Edgewood rolls out tablet program

By the end of the week, approximately 1,140 devices will be distributed to Edgewood High students, according to Robin Phares, the district’s technology integration specialist.

Having a mobile device for each student will profoundly change the way education is delivered, teachers said.

“It’s going to help me bring the classroom into their households,” said Ben Peterson, who teaches psychology and government. “It will allow me to be more proactive and make learning more participatory, and we hope it leads to actual improvement in learning.”

Phares said that a math teacher, for instance, can have the student record their voices as they verbally work their way through a problem and better understand how they might be having trouble with a concept. They can record their voices as they proofread their papers or use cameras to take pictures for projects.

The cost of the tablets came from the technology budget for the new building, which opened this year, Phares said.

“A lot of the students thought we’d be getting the devices the first day of school,” Peterson said. “So there’s been a lot of waiting and a lot of excitement.”

Teachers received their devices at the end of the last school year, Phares said, and have completed online training to help them use the devices effectively in the classroom.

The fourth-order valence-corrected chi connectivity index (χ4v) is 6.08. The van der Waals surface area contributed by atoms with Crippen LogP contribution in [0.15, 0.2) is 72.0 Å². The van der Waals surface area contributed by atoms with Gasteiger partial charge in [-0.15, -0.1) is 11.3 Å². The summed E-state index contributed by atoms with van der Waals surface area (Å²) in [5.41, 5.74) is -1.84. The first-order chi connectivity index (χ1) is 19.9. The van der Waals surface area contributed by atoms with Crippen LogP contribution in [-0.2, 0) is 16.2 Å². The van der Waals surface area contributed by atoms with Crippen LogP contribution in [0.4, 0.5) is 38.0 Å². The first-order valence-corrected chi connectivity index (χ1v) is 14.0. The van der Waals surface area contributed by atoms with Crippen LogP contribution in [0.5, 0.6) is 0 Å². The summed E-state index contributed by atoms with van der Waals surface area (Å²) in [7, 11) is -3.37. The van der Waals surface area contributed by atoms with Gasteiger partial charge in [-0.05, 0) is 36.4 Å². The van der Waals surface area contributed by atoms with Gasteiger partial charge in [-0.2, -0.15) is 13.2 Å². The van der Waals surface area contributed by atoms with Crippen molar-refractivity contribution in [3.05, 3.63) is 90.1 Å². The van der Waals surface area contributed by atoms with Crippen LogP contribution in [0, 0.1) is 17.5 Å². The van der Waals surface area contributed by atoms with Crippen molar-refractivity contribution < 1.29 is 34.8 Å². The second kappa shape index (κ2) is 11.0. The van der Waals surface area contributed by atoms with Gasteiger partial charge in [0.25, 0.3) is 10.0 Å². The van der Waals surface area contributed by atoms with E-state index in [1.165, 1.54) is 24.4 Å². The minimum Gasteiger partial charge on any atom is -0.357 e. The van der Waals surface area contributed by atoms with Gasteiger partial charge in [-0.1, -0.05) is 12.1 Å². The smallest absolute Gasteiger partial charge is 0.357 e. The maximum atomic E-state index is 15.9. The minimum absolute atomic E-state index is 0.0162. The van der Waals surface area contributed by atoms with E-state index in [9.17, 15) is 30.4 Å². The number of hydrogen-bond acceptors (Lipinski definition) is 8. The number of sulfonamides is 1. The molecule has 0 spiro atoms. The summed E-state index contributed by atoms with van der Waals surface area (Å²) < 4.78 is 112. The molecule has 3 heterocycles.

“Our entire school has gone to a Google-based system,” she said. “Ever student and teacher has a Google email account and will be using their spreadsheets and documents.

“We have a tablet handbook that we developed that outlines student responsibilities and expectations along with general care of the devices,” she said.

Students will have 24/7 access, so procedures have been put in place for restrictions for use and an understanding that the school has the right to inspect the tablets at any time.

Senior Alexis Bowermaster said that having her own device will allow her more freedom to do her homework when she wants to do it.

“We have a computer at home, but the whole family uses it,” she said, including her two brothers.

Phares said that Edgewood chose the Android-based tablets over iPads or other devices because they are more compatible with the Google documents system and because iPads would require a student to have a credit card to access the app store.

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